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Kindred (2001)

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Idris Muhammad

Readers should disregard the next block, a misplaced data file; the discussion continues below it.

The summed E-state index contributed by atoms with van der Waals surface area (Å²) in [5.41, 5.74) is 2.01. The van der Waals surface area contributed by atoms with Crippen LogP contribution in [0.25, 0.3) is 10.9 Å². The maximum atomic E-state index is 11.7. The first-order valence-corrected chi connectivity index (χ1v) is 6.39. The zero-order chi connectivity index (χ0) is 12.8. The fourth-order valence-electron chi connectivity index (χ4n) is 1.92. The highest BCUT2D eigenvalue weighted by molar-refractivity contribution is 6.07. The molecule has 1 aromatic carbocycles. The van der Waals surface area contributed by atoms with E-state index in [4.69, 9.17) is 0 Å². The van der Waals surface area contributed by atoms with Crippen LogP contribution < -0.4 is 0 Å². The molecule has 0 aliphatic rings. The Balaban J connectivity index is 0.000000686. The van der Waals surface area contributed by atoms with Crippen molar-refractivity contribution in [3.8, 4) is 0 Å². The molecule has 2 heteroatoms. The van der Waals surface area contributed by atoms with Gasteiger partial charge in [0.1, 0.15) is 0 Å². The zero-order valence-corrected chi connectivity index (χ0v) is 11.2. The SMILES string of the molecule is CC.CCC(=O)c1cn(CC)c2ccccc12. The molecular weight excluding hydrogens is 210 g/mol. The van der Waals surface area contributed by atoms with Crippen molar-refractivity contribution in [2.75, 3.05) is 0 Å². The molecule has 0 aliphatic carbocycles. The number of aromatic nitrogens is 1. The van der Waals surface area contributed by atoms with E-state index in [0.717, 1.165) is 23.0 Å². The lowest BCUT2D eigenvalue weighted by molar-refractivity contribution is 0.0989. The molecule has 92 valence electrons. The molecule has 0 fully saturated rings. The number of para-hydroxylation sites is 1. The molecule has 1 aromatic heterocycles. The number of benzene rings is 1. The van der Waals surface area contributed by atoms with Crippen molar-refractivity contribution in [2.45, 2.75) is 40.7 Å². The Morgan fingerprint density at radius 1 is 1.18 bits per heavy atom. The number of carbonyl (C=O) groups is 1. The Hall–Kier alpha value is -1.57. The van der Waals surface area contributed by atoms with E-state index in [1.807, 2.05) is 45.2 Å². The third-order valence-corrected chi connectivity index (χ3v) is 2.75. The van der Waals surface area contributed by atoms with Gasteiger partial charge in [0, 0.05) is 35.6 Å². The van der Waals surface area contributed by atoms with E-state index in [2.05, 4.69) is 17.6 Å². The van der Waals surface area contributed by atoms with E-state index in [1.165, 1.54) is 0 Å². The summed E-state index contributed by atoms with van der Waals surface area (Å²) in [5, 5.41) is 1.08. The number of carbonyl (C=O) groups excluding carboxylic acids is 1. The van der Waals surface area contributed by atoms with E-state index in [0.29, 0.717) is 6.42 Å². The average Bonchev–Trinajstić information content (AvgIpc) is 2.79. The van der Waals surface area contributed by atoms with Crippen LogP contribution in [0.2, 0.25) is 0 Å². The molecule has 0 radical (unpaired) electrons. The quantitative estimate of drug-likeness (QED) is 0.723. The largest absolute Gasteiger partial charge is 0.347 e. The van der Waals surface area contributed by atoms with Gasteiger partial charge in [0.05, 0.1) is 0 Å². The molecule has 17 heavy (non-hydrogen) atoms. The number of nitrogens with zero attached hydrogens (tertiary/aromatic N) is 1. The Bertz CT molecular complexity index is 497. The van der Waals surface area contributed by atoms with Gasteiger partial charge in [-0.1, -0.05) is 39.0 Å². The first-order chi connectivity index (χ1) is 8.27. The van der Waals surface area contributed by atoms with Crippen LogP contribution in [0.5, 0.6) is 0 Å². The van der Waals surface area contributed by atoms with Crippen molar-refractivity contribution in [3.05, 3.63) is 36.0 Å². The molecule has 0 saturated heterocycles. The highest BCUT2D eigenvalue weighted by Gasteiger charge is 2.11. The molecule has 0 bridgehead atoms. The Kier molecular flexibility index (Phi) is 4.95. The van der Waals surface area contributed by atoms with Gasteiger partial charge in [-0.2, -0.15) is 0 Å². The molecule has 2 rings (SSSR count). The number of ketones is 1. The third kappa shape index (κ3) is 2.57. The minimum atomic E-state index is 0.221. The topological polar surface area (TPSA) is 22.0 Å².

Kindred is unusual in that it's a co-led session, pairing two of the most creative young improvisers in jazz: vibraphonist Stefon Harris and pianist Jacky Terrasson. (Harris frequently switches over to the more percussive-sounding marimba.) On most tracks they're joined by bassist Tarus Mateen and drummer Terreon Gully, with Idris Muhammad replacing Gully in two instances. Gully's drumming is so integral to the excitement of the session that he could practically share top billing with the two co-leaders. Harris and Terrasson establish their rapport in a variety of ways -- playing up-tempo cat and mouse on a duo version of "What Is This Thing Called Love," trading melodic passages on the ballad "Never Let Me Go," and soloing simultaneously on Bud Powell's "John's Abbey." Much of this is wonderful, although at times the dialogue seems forced; the two can get bogged down in a kind of back-and-forth mimicry that renders their moves predictable. In their determination to share the spotlight, they wind up stepping on each other. That said, there is a good deal of stellar playing on the album. The up-tempo numbers -- "Tank's Tune," Terrasson's "Rat Race," and Randy Weston's "Little Niles" -- spark furious yet uncluttered quartet interplay. Two mellower selections -- Buster Williams' "Deja" and Harris' "Shané" -- ripple with harmonic subtlety. Harris' flowing arrangement of "Summertime" features a nearly Bacharachian substitute progression on the last eight bars. Terrasson's bright Latin funk arrangement of "Body and Soul" omits the last A section in favor of a newly written vamp, and sounds its final clipped chord, of all places, at the end of the bridge -- bold thinking. When players as gifted as Harris and Terrasson put their heads together, there are bound to be ample rewards. As a team, however, they are at their best when they don't force the dialogue issue. ~ David R. Adler